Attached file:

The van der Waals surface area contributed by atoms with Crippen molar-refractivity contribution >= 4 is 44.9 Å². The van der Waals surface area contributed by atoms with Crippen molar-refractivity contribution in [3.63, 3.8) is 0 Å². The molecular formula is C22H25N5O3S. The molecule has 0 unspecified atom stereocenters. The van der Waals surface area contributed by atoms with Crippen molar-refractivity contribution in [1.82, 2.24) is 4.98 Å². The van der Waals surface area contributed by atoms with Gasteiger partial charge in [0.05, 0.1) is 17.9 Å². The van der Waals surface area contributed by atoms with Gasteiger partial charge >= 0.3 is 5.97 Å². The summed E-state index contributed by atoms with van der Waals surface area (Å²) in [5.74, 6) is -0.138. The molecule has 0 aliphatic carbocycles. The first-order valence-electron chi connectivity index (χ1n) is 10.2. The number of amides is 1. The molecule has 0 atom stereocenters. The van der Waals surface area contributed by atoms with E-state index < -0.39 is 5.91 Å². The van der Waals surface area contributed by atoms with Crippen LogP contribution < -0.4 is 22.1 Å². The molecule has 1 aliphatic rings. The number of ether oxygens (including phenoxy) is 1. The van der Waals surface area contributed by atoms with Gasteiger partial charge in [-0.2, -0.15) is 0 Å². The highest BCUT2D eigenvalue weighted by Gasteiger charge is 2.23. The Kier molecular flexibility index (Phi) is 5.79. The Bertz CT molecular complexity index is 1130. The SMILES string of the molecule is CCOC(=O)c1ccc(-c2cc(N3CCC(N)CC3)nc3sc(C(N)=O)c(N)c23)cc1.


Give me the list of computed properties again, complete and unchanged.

The van der Waals surface area contributed by atoms with Crippen molar-refractivity contribution >= 4 is 44.9 Å². The van der Waals surface area contributed by atoms with Crippen molar-refractivity contribution in [3.63, 3.8) is 0 Å². The molecular formula is C22H25N5O3S. The molecule has 0 unspecified atom stereocenters. The van der Waals surface area contributed by atoms with Crippen molar-refractivity contribution in [1.82, 2.24) is 4.98 Å². The van der Waals surface area contributed by atoms with Gasteiger partial charge in [0.05, 0.1) is 17.9 Å². The van der Waals surface area contributed by atoms with Gasteiger partial charge >= 0.3 is 5.97 Å². The summed E-state index contributed by atoms with van der Waals surface area (Å²) in [5.74, 6) is -0.138. The molecule has 0 aliphatic carbocycles. The first-order valence-electron chi connectivity index (χ1n) is 10.2. The number of amides is 1. The molecule has 0 atom stereocenters. The van der Waals surface area contributed by atoms with E-state index < -0.39 is 5.91 Å². The van der Waals surface area contributed by atoms with Crippen LogP contribution < -0.4 is 22.1 Å². The molecule has 1 aliphatic rings. The number of ether oxygens (including phenoxy) is 1. The van der Waals surface area contributed by atoms with Gasteiger partial charge in [-0.2, -0.15) is 0 Å². The highest BCUT2D eigenvalue weighted by Gasteiger charge is 2.23. The Kier molecular flexibility index (Phi) is 5.79. The Bertz CT molecular complexity index is 1130. The SMILES string of the molecule is CCOC(=O)c1ccc(-c2cc(N3CCC(N)CC3)nc3sc(C(N)=O)c(N)c23)cc1.